We want to improve GCSE science (biology, chemistry, physics and combined science) qualifications to ensure better educational, science and particularly practical science experience for students than at present.
Science practicals are an essential part of GCSE science education and we want them to enhance scientific enquiry skills by being both memorable and engaging, not just rehearsed and repeated.
A change in approach is needed. Evidence shows that the current continuous assessments (CAs), which comprise 25% of a student’s final grade, exceed the average marks awarded to pupils in the externally assessed written exams.
Ofqual believes that the problem is that science practicals, which form the largest proportion of internal assessments, are highly predictable. They focus on a narrow range of tests which then result in high grades and less differentiation in the marks awarded between students of different ability than would be expected. Head teachers of leading independent schools have even branded them “time consuming, prescriptive and repetitive”. However, Ofqual believes that broadening the scope of these current science practicals, in a manageable and deliverable way, is next to impossible given the numbers taking the exams.
We therefore propose to assess students’ knowledge of science practicals and experimentation, rather than just their undertaking of science practicals. Research evidence reviewed by Ofqual suggests that experimentation can be assessed by well-designed, written exam questions. This would remove the need for laboratory observations.
“We have thought very carefully about protecting the curriculum,” said Glenys Stacey, Chief Regulator at Ofqual.
We want to ensure that students get a rounded experience of science. Science practicals are an essential part of that curriculum. However, as we all know, not all that is valuable in a curriculum is best assessed in an exam.
Janet Holloway, Ofqual’s Head of Reform, added:
Scientists have repeatedly told Ofqual that what is valuable about science practicals is the opportunity they give to students to practise their bench skills, to help test theoretical concepts and, crucially, to allow them to learn by failing. That isn’t best being undertaken in the current arrangments.
We believe that basing at least 15% of the new science exams on questions that directly solicit students’ first-hand knowledge of practical experiments is a better alternative. That is roughly equivalent to the amount science practicals account for in the current set up.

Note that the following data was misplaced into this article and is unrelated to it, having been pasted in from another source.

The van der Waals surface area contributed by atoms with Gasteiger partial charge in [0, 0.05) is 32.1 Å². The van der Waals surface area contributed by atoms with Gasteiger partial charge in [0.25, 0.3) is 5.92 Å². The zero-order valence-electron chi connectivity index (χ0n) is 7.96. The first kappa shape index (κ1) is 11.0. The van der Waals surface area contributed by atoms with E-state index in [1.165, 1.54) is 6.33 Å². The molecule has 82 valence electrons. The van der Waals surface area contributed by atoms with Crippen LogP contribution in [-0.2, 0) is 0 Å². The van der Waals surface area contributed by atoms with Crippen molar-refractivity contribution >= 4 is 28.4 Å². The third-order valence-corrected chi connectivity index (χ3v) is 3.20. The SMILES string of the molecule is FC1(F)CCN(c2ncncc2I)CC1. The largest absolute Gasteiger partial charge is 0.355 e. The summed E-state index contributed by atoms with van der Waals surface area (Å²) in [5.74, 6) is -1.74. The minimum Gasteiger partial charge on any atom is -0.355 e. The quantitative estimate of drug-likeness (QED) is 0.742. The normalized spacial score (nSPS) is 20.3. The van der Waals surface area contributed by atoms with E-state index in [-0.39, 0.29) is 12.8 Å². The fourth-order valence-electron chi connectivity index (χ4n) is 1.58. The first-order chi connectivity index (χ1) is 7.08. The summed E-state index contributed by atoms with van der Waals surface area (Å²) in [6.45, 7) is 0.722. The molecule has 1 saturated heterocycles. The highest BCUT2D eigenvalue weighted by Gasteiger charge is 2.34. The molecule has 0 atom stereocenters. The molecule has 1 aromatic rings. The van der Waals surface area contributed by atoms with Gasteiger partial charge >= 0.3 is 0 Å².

Moreover, under Ofqual’s proposals, exam boards will require that a minimum number of practical lessons will take place each year, that a log is kept by the school of those experiments and that the head teacher should produce them at the request of an external examiner.
Ofqual is embarking on a consultation with the aim of introducing a reformed exam in 2018. We are asking views on which is the best approach in addition to exam questions drawing on students’ science experience between direct assessment and marking contributing to the grade; assessing on a pass or fail basis or confirmation that students were able to undertake the required experiments.
“There is no one perfect solution,” said Ms Stacey.
And we are aware of the strong views of many in the profession to our proposed changes, which is why we are inviting them to contribute to our consultation.
But given that more than half a million students take the exams, their age and the impracticability of testing only the most limited of practical skills in a controlled environment, we think our initial proposals are the best way forward.
Ofqual remains open to the views of others. Whatever the final proposal looks like, it has to liberate teachers to teach the full science curriculum and underline the importance of practicals without forcing either into an unsuitable exam straitjacket. The current situation is simply insupportable.